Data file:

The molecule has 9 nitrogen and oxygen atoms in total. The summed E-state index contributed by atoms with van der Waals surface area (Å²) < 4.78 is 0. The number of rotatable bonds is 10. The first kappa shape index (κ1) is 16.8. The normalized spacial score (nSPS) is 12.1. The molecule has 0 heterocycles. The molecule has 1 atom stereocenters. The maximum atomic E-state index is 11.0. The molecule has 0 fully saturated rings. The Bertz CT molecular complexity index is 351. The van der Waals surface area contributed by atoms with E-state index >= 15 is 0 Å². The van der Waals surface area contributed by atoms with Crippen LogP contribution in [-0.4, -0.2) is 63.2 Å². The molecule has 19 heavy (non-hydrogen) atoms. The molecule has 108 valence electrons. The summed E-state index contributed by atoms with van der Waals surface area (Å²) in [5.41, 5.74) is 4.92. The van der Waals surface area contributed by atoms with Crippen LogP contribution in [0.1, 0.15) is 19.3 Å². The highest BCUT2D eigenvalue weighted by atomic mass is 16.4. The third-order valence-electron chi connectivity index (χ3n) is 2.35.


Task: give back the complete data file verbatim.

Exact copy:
The molecule has 9 nitrogen and oxygen atoms in total. The summed E-state index contributed by atoms with van der Waals surface area (Å²) < 4.78 is 0. The number of rotatable bonds is 10. The first kappa shape index (κ1) is 16.8. The normalized spacial score (nSPS) is 12.1. The molecule has 0 heterocycles. The molecule has 1 atom stereocenters. The maximum atomic E-state index is 11.0. The molecule has 0 fully saturated rings. The Bertz CT molecular complexity index is 351. The van der Waals surface area contributed by atoms with E-state index >= 15 is 0 Å². The van der Waals surface area contributed by atoms with Crippen LogP contribution in [-0.4, -0.2) is 63.2 Å². The molecule has 19 heavy (non-hydrogen) atoms. The molecule has 108 valence electrons. The summed E-state index contributed by atoms with van der Waals surface area (Å²) in [5.41, 5.74) is 4.92. The van der Waals surface area contributed by atoms with Crippen LogP contribution in [0.1, 0.15) is 19.3 Å². The highest BCUT2D eigenvalue weighted by atomic mass is 16.4. The third-order valence-electron chi connectivity index (χ3n) is 2.35.